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Maritime transport

  1. Mission of the Ministry of Transport and Communications
  2. International activities
  3. EU Strategy for the Baltic Sea Region
  4. Support to maritime transport
  5. Maritime safety
  6. Administrative branch 

1. Mission of the Ministry of Transport and Communications 

The Ministry of Transport and Communications is responsible for maritime policy in Finland, for drafting maritime legislation and for contributing to any legislative drafting at EU level. The Ministry deals with matters concerning the safety of waterborne traffic, aid to maritime transport, legal questions of shipping, and the associated environmental legislation.

About 90 per cent of Finland's exports and around 70 per cent of imports are transported by sea. It is crucial that Finnish maritime transport be developed systematically and that its competitiveness be ensured.

2. International activities

The Ministry represents Finland in international organisations, the principal one being the International Maritime Organization (IMO) which regulates transport on international waters through decisions binding on its member states. The Ministry also takes active part in the work of the Baltic Marine Environment Protection Commission (known as the Helsinki Commission, or HELCOM).

3. EU Strategy for the Baltic Sea Region

The EU Strategy for the Baltic Sea Region was adopted in 2009. Its purpose is to increase the efficiency of the EU in the Baltic Sea Region. The Strategy comprises 15 priority areas, and Finland is in charge of coordinating four of them. Together with the Danish Maritime Authority, the Ministry of Transport and Communications is responsible for the implementation of the priority area for maritime safety and security.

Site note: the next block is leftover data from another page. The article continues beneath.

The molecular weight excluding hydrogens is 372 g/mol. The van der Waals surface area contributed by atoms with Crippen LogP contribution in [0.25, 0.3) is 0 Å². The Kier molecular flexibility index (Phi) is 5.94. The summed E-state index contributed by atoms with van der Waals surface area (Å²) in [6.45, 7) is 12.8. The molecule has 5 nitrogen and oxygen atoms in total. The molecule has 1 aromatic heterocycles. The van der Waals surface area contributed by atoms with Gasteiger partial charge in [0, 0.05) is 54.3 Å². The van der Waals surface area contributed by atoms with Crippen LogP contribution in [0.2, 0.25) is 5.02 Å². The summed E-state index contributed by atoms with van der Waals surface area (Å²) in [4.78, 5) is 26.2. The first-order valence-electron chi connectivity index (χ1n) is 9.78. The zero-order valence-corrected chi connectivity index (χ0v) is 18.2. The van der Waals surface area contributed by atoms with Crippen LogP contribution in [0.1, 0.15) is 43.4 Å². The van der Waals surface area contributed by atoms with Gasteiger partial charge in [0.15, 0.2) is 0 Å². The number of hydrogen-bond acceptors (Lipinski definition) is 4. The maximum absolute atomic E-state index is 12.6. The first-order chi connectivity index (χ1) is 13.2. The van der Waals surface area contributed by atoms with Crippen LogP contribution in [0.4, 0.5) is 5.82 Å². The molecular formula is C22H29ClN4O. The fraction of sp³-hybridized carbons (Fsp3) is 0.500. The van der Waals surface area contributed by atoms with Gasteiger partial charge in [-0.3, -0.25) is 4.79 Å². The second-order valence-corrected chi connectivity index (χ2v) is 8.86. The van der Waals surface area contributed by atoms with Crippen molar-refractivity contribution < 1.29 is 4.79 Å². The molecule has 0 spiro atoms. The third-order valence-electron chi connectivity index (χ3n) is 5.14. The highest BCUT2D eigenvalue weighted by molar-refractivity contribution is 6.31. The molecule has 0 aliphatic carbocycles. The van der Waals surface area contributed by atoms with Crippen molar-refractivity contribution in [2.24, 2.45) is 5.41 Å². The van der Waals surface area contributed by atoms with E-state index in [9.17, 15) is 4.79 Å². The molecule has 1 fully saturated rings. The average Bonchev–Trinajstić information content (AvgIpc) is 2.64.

4. Support to maritime transport

Finland seeks to maintain the competitiveness of shipping and ensure domestic jobs in the sector. In view of this, a tonnage taxation system has been introduced. In this system, aimed at decreasing manning costs, a shipping company is exempted from tax withholdings, and the employer's payments are reimbursed.

The system was originally applied to cargo vessels, but at the end of 2007, it was extended to cover passenger vessels, too. Aid to maritime transport amounts to around EUR 95 million per year.

5. Maritime safety

International cooperation and agreements are central to ensuring safe maritime transport. One example of EU level cooperation is the decision to accelerate the introduction of double-hull tankers.

The Ministry has taken active part in the development of the Vessel Traffic Management and Information Service (VTMIS) for traffic using the international waters of the Gulf of Finland. In the VTMIS system introduced in 2004, Finland, Russia and Estonia together monitor shipping in the Gulf of Finland, and the vessels themselves have a reporting obligation.

6. Administrative branch

The Ministry's administrative branch in shipping comprises the Finnish Transport Safety Agency (maritime safety), the Finnish Transport Agency (traffic systems, fairways), Meritaito Ltd (maintenance of fairways), Arctia Shipping Ltd (shipping company and ice breaking operations) and Finnpilot Pilotage Ltd (pilotage).